With all that is being said on the prospect of having a permanent warm-weather site for the NFL championship game I'd like to introduce a factor not commonly considered—the effect of a partisan audience. The home crowd can affect, no matter how slightly, the play of the home team and possibly the play of the visiting team. If the title game were to be played at a neutral site, crowd influence would be eliminated.
JACK C. KOENIG
The two nationally televised football games on January 5 (Chargers vs. Patriots in San Diego and Packers vs. Browns in Miami) provided abundant support for the proposal to play the NFL championship game on a field where weather does not prohibit the teams from performing to their fullest capabilities.
In each game the score was lopsided, yet each was more interesting to watch than the Bears vs. Giants contest. The individual excellence of the pros and the explosive nature of their game, when not played under freezing weather conditions, is bound to engender spectator interest.
Don't cry, SI,
Take heart, Ivy lads,
Your Giants are still champs—
Of the shaving ads.
In addition to the award of a Grecian urn, emblematic of sportsmanship, which you are presenting to Alvin Ray (Pete) Rozelle (Sportsman of the Year, Jan. 6), I would be more than happy to include one unused ticket to the New York Giants-St. Louis Cardinals football game which was played on a Sunday when most sports loving Americans were otherwise occupied examining their own as well as the nation's conscience.
J. J. SCOLLAY
New York City
Congratulations on your choice of Pete Rozelle. He is devoted to the prosperity of pro football and dedicated to its advancement. He has done a great job and should be applauded for the work he has done in giving his league a good name.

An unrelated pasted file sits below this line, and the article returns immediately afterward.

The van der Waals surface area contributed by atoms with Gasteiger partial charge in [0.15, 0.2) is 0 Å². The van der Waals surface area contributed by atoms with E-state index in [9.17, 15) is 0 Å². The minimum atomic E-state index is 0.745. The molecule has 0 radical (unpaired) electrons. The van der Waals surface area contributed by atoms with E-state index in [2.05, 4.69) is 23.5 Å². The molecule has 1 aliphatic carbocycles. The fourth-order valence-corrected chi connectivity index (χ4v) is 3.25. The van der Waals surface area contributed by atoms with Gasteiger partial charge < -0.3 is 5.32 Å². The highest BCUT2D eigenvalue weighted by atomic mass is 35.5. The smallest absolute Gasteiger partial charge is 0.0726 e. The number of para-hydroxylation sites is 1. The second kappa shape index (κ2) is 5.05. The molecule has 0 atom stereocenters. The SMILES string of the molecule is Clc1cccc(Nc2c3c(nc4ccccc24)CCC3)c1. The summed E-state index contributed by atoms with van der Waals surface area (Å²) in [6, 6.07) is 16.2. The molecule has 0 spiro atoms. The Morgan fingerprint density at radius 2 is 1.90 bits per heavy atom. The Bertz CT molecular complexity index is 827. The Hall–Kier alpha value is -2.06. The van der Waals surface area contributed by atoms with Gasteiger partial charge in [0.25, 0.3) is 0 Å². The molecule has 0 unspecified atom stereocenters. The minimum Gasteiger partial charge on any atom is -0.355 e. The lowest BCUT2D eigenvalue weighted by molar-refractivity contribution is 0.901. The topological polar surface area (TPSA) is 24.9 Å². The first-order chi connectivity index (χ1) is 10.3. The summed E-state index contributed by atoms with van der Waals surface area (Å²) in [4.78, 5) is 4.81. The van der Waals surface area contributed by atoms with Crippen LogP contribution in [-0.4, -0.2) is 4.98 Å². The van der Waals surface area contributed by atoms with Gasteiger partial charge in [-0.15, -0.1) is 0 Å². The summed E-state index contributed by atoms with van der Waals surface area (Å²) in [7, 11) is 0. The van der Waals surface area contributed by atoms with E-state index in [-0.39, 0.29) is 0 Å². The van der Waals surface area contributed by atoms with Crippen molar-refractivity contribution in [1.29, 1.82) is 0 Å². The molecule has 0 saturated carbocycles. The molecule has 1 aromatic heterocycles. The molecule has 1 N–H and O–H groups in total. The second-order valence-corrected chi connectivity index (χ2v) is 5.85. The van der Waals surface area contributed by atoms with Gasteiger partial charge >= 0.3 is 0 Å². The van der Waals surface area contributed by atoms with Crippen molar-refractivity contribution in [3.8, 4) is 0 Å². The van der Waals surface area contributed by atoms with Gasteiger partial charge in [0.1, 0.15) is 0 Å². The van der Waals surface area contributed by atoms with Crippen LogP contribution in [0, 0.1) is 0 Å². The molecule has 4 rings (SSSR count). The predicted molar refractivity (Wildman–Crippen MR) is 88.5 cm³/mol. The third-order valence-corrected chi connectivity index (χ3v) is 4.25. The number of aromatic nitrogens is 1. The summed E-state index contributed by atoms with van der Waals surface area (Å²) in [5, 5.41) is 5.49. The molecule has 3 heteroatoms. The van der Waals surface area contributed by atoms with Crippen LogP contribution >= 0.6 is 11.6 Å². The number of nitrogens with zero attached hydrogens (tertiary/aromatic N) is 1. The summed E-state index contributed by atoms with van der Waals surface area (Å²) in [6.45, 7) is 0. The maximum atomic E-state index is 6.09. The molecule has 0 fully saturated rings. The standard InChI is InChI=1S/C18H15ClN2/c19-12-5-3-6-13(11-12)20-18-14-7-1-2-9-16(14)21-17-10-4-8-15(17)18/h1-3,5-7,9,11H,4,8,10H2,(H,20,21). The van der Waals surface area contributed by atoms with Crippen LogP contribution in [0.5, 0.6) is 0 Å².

If Koufax wins 30 games in 1964, if Howard belts 60 home runs and the Dodgers win the pennant by the 4th of July and the Series again in four, can we expect Walter O'Malley on your cover a year from now? Or if Pennel goes 18 feet, the inventor of the glass pole?
PETER L. PLAGENS
Would a true Sportsman of the Year turn down a legitimate challenge? Pete Rozelle has done this. What matter the score in an AFL-NFL game? There have been several lopsided scores in the NFL championship game, but has anyone suggested discontinuing it?
ROBERT L. MYERS
Sportsman of the Year—No!
Businessman of the Year—Yes!
HOWARD N. GORNEY
Heartiest congratulations! I can think of no more worthy recipient of such an honor than the man who, in the very best tradition of the great American free enterprise system, decided that the making of a buck was more important than a tangible indication of sympathy and gave the order that the National Football League would conduct business as usual within 48 hours of the assassination of the President of the United States of America, when the rest of the nation was in deep mourning. Never in the history of athletics has there been such a demonstration of real "sportsmanship."
J. J. SHERLOCK
I hail your choice of the Sportsman of the Year. However, I must chide you for omitting Gordie Howe from your list of Champions Who Gave the Year Its Flavor (Jan. 6). In 1963 he surpassed Rocket Richard's 544 career goals, won the league's scoring championship and the Most Valuable Player award. A real champion, wouldn't you say?
JOHN B. MacKENZIE